Case study: Community Youth Project Newport

The Community Youth Project – Newport (formally the Maindee Youth Project) is run from the Maindee Community House on Eton Road in Newport and is funded through the Police and Crime Commissioner’s Community Fund.

The project was originally funded in 2019/20 and was recently successful in bidding for further funding for the next three years.

The funding pays for youth workers to provide educational and diversionary projects for children and young people, along with a budget for activities and associated costs.

Young people can self-refer themselves to the project and youth workers also meet young people through outreach and street-based youth work.

The support and activities offered by the Community Youth Project are helping to keep about 75 young people away from crime and antisocial behaviour during the holidays and after school.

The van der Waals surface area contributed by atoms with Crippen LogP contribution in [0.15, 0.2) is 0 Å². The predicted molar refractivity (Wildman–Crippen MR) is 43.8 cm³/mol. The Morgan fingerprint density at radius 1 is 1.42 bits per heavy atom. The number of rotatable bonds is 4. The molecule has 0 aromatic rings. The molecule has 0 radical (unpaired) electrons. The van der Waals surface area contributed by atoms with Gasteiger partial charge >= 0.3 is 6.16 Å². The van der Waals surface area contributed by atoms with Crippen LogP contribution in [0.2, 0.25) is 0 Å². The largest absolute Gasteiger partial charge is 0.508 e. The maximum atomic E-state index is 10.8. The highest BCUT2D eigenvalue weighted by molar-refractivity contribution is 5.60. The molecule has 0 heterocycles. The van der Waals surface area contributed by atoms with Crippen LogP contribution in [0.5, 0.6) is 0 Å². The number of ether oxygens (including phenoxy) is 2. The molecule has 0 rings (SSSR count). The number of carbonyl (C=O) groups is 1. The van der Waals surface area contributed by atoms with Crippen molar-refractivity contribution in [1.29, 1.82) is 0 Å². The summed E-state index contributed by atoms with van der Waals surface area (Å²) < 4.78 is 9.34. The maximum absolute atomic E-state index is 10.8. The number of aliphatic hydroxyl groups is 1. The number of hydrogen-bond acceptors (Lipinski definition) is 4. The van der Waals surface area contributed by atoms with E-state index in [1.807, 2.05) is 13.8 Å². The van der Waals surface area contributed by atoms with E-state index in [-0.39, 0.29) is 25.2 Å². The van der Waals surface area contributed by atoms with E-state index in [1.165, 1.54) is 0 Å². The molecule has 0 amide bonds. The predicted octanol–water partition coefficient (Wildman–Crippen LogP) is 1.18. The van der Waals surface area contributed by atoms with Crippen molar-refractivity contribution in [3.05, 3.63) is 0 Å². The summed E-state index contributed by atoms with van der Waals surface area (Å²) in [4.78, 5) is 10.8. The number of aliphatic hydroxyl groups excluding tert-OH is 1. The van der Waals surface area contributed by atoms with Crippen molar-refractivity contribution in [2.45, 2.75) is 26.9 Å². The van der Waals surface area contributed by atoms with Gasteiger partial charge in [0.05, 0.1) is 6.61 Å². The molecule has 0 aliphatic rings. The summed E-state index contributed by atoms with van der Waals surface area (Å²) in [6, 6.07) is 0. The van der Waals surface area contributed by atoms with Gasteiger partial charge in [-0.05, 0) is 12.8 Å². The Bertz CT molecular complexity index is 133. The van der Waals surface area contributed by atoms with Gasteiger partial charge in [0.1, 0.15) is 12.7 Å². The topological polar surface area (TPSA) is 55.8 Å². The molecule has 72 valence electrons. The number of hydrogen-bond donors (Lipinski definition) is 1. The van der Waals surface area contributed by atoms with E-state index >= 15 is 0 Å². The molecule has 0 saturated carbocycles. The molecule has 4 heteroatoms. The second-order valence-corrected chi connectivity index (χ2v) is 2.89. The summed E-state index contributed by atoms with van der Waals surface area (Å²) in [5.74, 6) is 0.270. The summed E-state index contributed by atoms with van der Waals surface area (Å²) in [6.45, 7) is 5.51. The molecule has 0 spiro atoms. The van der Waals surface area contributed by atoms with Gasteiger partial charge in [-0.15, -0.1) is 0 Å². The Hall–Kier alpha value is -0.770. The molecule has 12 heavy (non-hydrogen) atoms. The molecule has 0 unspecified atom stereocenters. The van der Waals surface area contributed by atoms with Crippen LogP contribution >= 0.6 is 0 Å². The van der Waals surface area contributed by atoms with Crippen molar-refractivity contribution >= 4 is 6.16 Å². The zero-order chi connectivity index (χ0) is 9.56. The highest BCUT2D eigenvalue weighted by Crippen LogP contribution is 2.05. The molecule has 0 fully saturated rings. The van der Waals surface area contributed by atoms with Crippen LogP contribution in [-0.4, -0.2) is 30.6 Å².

Case study

One young person started coming to the project displaying negative behaviour which included damaging property, fighting, smoking cannabis, setting fire alarms off, and disrespecting staff.

Other young people told staff that they were afraid. When staff saw the young person in the street, they would ignore them.

Youth workers noticed that the young person seemed to display positive behaviour when dancing, so employed a dance tutor to run sessions at the Community House.

Initially the young person was sceptical and would turn up to sessions late, but after some perseverance became interested. In time the young person was asked to create a dance with friends and perform at a community event.

This was a proud moment for the young person and for staff at the project. It helped improve the project staff’s relationship with the young person greatly and they reported seeing a positive change in behaviour generally.

The young person now spends time at youth club activities alongside other young people who were previously afraid, which indicates that the other young people involved in the project have also noticed the positive change.

The young person takes a lead on supporting youth workers’ expectations, and values and discourages others if they behave negatively. The young person has now signed up for dance qualifications that will allow them to teach others.

One of the most significant changes staff have noticed is that when they now see the young person in the street when doing outreach work, the young person smiles and asks them what they planning next.